Try it!

Paste your program in the box in the left and type a Prolog goal below. When you press ENTER on the goal textbox, the interpreter will read the goal and try to find a computed answer, showing the result here. If you press ENTER again (to keep looking for answers), the interpreter will continue looking from the last choice point.

Look at built-in predicates and modules supported by Tau Prolog.

Latest updates
[2018-07-07] js module published.
[2018-06-28] DOM module and doge example published.
[2018-06-11] statistics module finally available in the beta version.
[2018-05-31] Tau Prolog is available for Node.js.
[2018-03-30] Tau Prolog grammar published.

What is Tau Prolog?

Tau Prolog is a Prolog interpreter fully implemented in JavaScript. While most online interpreters are remote servers with an installed version of the interpreter which receive code, execute it and return the results, Tau Prolog is fully implemented on JavaScript and the code is analysed and parsed on the client side.

Tau Prolog is not just an implementation of the logic programming resolution mechanism, but a complete Prolog interpreter. Furthermore, the implementation of this interpreter has been directed by the ISO Prolog Standard.

Tau Prolog is released under the BSD 3-Clause License. This means that anyone is free to use, download, modify and share any version of this project. Tau Prolog has been developed by a team of students from UCLM (University of Castilla-La Mancha, Spain) as an open source project. See Collaborate.

A brief look

Using the Tau Prolog library is simple. Just include a script tag in your html file, like this.

<script src="tau-prolog.js"></script>

That's it! When the page loads, the window object is set with a pl object, which contains the logic related to Prolog.

In order to really use the library, you must create a Session object, which will contain the methods for parsing programs, looking for answers, etc. This way, we'll use Session.consult() to read a program, Session.query() to determine the goal we want to satisfy and Session.answer() to check if the goal is satisfied within the present database, and what values make it true if there were any variables on the goal. For example:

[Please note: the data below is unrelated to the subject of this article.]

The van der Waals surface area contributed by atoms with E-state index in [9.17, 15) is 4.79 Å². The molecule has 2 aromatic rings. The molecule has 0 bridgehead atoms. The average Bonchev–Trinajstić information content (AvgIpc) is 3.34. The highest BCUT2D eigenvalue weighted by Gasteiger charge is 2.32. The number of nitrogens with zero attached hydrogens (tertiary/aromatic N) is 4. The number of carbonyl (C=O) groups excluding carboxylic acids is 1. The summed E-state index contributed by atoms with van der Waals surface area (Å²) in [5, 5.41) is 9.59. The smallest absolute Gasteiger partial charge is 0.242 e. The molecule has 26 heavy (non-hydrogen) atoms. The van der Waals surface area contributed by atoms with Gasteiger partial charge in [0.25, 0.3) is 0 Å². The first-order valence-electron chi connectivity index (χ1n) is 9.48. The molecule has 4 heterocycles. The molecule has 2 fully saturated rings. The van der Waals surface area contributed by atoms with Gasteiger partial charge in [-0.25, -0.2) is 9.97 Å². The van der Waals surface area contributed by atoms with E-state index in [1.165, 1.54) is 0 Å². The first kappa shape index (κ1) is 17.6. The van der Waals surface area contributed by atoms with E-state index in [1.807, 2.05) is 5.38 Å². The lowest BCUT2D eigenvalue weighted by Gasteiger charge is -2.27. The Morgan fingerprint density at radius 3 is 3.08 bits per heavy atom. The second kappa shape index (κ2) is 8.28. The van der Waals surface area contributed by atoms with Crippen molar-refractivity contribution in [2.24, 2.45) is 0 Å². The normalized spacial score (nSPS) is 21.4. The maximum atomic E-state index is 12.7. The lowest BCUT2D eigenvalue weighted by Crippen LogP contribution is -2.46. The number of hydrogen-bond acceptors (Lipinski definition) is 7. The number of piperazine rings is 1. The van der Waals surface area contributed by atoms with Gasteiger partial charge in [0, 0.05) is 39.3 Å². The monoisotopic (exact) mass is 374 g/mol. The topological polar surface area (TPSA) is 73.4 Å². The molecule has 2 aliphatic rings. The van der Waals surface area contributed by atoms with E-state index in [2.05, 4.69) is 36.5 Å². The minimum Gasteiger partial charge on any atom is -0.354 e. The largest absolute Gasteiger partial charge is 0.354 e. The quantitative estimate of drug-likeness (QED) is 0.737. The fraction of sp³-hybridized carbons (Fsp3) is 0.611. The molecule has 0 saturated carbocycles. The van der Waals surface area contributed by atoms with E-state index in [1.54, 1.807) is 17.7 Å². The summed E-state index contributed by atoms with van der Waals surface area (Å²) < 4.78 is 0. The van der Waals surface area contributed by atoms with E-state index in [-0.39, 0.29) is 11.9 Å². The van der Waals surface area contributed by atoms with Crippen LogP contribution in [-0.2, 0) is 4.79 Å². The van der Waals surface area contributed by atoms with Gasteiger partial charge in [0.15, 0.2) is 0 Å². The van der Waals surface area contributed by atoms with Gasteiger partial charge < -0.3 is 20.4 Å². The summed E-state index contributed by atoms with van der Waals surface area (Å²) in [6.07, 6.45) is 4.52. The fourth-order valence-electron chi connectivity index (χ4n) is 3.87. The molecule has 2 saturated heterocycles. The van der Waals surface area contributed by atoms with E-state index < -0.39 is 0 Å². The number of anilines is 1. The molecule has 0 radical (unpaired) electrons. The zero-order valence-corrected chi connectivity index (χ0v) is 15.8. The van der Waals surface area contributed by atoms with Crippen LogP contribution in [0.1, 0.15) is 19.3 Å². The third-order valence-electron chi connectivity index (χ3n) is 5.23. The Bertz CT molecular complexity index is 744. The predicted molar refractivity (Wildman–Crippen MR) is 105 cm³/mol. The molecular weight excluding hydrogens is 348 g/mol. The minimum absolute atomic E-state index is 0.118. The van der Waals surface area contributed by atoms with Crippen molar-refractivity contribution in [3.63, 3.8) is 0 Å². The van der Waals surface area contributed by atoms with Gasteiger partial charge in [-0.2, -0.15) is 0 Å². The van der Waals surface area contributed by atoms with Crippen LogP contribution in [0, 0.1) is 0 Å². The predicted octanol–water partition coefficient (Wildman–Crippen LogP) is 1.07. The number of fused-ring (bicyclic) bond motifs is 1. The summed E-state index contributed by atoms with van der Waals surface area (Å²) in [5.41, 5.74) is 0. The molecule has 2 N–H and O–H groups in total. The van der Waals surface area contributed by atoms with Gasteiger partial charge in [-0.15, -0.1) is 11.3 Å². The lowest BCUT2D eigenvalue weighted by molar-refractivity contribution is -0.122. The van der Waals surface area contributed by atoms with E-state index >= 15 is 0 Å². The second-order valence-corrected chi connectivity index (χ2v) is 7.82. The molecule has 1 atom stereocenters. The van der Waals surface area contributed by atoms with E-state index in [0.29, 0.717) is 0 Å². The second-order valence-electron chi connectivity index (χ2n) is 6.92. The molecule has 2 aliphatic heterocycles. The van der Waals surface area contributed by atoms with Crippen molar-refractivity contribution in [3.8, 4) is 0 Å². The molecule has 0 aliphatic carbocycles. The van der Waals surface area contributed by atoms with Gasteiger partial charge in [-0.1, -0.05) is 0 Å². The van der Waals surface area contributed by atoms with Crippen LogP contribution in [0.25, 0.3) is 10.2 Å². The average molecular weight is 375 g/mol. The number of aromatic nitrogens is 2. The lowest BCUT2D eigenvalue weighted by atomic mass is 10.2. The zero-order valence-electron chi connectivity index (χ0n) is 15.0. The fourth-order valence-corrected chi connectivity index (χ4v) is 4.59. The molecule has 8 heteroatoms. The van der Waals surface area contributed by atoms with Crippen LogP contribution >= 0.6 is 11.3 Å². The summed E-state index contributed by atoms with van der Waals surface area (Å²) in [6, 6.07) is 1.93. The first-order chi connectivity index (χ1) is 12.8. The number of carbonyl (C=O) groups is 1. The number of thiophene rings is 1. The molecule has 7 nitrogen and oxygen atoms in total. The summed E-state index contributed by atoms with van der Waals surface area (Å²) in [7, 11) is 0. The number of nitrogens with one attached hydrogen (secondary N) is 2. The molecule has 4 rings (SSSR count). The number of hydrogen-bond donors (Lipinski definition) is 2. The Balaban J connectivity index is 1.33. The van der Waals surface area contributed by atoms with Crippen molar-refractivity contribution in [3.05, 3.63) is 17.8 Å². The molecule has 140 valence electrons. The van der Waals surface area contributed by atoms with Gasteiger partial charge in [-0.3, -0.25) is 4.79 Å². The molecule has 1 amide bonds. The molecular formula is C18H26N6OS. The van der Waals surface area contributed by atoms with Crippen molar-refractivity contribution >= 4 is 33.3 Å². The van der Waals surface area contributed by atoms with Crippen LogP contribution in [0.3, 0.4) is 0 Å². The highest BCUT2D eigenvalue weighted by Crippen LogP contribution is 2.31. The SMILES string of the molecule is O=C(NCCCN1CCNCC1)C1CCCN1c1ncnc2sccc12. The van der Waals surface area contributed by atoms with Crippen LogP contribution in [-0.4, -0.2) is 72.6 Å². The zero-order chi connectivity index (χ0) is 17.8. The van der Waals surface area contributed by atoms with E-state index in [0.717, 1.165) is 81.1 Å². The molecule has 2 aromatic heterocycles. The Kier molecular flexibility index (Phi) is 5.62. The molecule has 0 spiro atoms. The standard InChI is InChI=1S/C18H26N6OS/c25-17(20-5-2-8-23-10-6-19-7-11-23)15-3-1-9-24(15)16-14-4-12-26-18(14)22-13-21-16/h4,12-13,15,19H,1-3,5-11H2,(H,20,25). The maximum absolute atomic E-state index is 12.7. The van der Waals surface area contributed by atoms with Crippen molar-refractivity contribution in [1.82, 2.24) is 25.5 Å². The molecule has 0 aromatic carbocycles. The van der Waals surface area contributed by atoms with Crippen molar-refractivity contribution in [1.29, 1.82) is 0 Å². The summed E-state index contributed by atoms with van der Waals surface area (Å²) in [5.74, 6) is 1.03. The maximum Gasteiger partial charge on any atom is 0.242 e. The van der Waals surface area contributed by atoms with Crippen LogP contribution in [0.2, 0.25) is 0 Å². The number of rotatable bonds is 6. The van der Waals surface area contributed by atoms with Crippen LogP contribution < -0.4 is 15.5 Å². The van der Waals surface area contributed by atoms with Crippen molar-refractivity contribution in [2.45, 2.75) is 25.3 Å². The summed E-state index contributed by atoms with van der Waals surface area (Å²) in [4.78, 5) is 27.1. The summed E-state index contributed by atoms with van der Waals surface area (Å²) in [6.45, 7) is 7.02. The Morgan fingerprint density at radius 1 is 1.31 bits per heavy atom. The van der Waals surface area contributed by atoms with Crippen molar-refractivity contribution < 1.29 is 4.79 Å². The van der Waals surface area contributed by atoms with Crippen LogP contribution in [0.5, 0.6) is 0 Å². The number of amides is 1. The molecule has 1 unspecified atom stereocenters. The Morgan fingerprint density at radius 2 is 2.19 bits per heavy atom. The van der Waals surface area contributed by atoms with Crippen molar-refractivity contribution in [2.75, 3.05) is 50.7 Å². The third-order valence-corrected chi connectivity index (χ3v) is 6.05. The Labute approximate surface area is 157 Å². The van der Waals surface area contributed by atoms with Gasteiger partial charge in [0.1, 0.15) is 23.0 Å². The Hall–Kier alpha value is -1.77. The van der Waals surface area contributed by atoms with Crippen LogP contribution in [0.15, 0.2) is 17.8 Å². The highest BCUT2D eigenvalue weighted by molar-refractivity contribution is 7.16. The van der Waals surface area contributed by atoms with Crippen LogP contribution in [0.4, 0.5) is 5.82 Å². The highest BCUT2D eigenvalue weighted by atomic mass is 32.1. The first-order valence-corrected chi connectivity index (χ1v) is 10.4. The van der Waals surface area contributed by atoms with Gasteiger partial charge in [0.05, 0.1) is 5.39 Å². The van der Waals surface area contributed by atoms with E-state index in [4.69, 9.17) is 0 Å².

<script id="" type="text/prolog">
    likes(sam, salad).
    likes(dean, pie).
    likes(sam, apples).
    likes(dean, whiskey).
var session = pl.create();
session.consult( "" );

By calling the pl.create() method, we create a Session object, which contais a consult() method. This method receives the Prolog program. To set the goal we want to check, we need to call the query() method.

session.query( "likes(sam, X)." );

Now, when we call the answer() method on the session variable, the interpreter tries to compute an answer for the goal, looking for facts or rules which unify with the goal. If the search succeeds, a Substitution object is passed to the callback provided to answer() as an argument. This Substitution object contains the variables of the goal and their values. Using a pile of states, the interpreter remembers the last choice point, so it can continue looking for facts from that point in a future search. If there is not any computed answer, the callback invoked on answer() will return false.

If answer() is called again after having unified the goal previously, the interpreter will continue looking for answers starting from the last choice point.

var callback = console.log;
session.answer(callback); // X = salad ;
session.answer(callback); // X = apples ;
session.answer(callback); // false.

For further information, check the Manual. It contains information about every function in the library, as well as code snippets to try them.


You can get the current stable fully-tested version here. In the Downloads section you will find the different versions of the Tau Prolog library. You can download the one that best fits your needs.

When downloading the library, you can customize the download so you only get the funcionallity you need. You can download the whole library, or maybe you just the core and the list module, or maybe you already had the library and only need a specific module, etc.


The different predicates and modules available in this interpreter are documented on the Documentation section. Even though most of the elements included in this interpreter were implemented following the ISO Prolog Standard, some of them have been modified according to the team judgement. Those differences between the way something was implemented and the ISO Prolog Standard are documented as well.

Who uses Tau Prolog? [Your project or research group here?]